03-03-2012 01:08 PM
The only way to do it is to play it back and record it in real time on a permanent storage device. You might also try contacting the TV station to see if they can provide you with a copy of the video.
03-04-2012 09:40 AM
If the DVR has a firewire connection, you can at least get a digital copy with a firewire connection on a computer, although it may not work if copy protection keys are set.
You cannot directly access the data. You can only 'play' it as normal, and record on the computer, but at least it will be a digital copy.
03-04-2012 09:50 AM - edited 03-04-2012 09:52 AM
Thanks andyross... So basically, it sounds like I would need to connect my PC in-line with the DVR some how, and play back the video while capturing it on my PC? (Basically what "WarEagle" said)
10-07-2012 02:00 PM - edited 10-07-2012 05:09 PM
I am revisiting this issue because I still have the recording saved on my Comcast DVR and I need to transfer it to my PC. My plan was to purchase a video capture device for my PC, play back the recorded episode from my Comcast DVR, (through the video capture device) and save it to disk. But when I started researching, I got very confused about whether any of these devices will recognize the playback signals coming from the Comcast DVR. Does anyone know if this will work? If my television can play back content from the DVR then is there a PC device that can do the same? OR... Can I play back the DVR content to my television and connect an output from the TV to a recording device?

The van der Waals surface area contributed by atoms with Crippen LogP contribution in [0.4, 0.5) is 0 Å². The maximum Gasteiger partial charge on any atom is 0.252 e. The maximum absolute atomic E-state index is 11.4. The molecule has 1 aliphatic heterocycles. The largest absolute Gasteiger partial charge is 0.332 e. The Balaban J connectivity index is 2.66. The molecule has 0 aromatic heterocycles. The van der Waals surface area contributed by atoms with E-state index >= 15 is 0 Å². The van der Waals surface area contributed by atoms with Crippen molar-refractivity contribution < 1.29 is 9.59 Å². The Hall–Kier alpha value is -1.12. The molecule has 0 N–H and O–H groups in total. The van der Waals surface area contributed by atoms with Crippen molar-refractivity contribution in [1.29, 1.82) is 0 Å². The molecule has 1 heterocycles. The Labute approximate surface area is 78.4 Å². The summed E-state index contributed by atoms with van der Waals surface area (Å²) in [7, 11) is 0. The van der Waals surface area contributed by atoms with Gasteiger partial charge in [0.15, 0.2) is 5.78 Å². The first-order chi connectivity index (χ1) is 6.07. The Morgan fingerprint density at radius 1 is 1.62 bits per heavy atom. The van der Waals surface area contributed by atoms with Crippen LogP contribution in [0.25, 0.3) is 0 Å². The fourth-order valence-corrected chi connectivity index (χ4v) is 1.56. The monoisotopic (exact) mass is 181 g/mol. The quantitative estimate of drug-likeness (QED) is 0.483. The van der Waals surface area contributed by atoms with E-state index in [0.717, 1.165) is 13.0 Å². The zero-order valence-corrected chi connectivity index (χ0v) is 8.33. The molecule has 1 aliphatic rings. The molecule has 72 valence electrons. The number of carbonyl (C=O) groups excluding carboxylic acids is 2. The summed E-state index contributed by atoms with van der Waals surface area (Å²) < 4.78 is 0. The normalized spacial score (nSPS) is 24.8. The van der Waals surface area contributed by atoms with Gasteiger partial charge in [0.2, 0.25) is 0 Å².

Any suggestions on what brand, type, technology etc will work?
10-08-2012 06:42 PM
It depends on the quality you want. For SD, most any video capture card that supports composite should work. Even a tuner card will work if it supports analog tuning (some don't) and if you tune it to channel 3 and use the RF output, although this is worst-cast.
Basically, the video output is just standard video. That said, it is possible for MacroVision signals to be encoded, and many digital recorders and input cards may block the signal if they detect it.
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